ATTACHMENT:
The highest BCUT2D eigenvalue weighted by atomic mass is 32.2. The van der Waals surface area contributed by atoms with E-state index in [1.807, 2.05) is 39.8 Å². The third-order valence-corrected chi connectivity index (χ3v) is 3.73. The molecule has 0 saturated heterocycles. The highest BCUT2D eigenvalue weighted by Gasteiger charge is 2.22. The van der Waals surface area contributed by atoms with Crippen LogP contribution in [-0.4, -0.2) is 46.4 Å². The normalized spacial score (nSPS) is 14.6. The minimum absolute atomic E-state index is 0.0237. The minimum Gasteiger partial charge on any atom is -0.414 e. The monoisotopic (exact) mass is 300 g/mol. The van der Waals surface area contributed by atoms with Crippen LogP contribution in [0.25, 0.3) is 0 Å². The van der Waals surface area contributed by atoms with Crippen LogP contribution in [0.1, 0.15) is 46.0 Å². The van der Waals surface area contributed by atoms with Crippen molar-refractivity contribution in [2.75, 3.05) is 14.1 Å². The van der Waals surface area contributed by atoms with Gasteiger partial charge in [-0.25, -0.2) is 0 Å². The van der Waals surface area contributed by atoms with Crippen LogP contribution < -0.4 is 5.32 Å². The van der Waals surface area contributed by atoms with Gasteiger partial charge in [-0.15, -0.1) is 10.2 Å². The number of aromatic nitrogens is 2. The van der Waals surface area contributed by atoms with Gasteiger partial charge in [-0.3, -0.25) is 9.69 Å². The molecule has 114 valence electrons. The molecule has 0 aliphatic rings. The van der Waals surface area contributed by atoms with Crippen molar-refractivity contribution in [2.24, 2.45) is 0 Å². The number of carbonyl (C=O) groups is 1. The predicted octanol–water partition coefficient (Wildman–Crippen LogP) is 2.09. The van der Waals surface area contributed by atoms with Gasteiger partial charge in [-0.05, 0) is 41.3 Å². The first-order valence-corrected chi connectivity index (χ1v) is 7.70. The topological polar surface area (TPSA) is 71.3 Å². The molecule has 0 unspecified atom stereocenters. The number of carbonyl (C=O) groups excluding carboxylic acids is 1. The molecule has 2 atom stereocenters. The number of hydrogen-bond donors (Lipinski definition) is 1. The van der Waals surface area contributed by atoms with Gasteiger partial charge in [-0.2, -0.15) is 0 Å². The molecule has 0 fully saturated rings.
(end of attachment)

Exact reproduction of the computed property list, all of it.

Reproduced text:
The highest BCUT2D eigenvalue weighted by atomic mass is 32.2. The van der Waals surface area contributed by atoms with E-state index in [1.807, 2.05) is 39.8 Å². The third-order valence-corrected chi connectivity index (χ3v) is 3.73. The molecule has 0 saturated heterocycles. The highest BCUT2D eigenvalue weighted by Gasteiger charge is 2.22. The van der Waals surface area contributed by atoms with Crippen LogP contribution in [-0.4, -0.2) is 46.4 Å². The normalized spacial score (nSPS) is 14.6. The minimum absolute atomic E-state index is 0.0237. The minimum Gasteiger partial charge on any atom is -0.414 e. The monoisotopic (exact) mass is 300 g/mol. The van der Waals surface area contributed by atoms with Crippen LogP contribution in [0.25, 0.3) is 0 Å². The van der Waals surface area contributed by atoms with Crippen LogP contribution in [0.1, 0.15) is 46.0 Å². The van der Waals surface area contributed by atoms with Crippen molar-refractivity contribution in [2.75, 3.05) is 14.1 Å². The van der Waals surface area contributed by atoms with Gasteiger partial charge in [-0.25, -0.2) is 0 Å². The van der Waals surface area contributed by atoms with Crippen LogP contribution < -0.4 is 5.32 Å². The van der Waals surface area contributed by atoms with Gasteiger partial charge in [-0.15, -0.1) is 10.2 Å². The number of aromatic nitrogens is 2. The van der Waals surface area contributed by atoms with Gasteiger partial charge in [-0.3, -0.25) is 9.69 Å². The molecule has 114 valence electrons. The molecule has 0 aliphatic rings. The van der Waals surface area contributed by atoms with Crippen molar-refractivity contribution in [2.24, 2.45) is 0 Å². The number of carbonyl (C=O) groups is 1. The predicted octanol–water partition coefficient (Wildman–Crippen LogP) is 2.09. The van der Waals surface area contributed by atoms with Gasteiger partial charge in [-0.05, 0) is 41.3 Å². The first-order valence-corrected chi connectivity index (χ1v) is 7.70. The topological polar surface area (TPSA) is 71.3 Å². The molecule has 0 unspecified atom stereocenters. The number of carbonyl (C=O) groups excluding carboxylic acids is 1. The molecule has 2 atom stereocenters. The number of hydrogen-bond donors (Lipinski definition) is 1. The van der Waals surface area contributed by atoms with Gasteiger partial charge in [-0.2, -0.15) is 0 Å². The molecule has 0 fully saturated rings.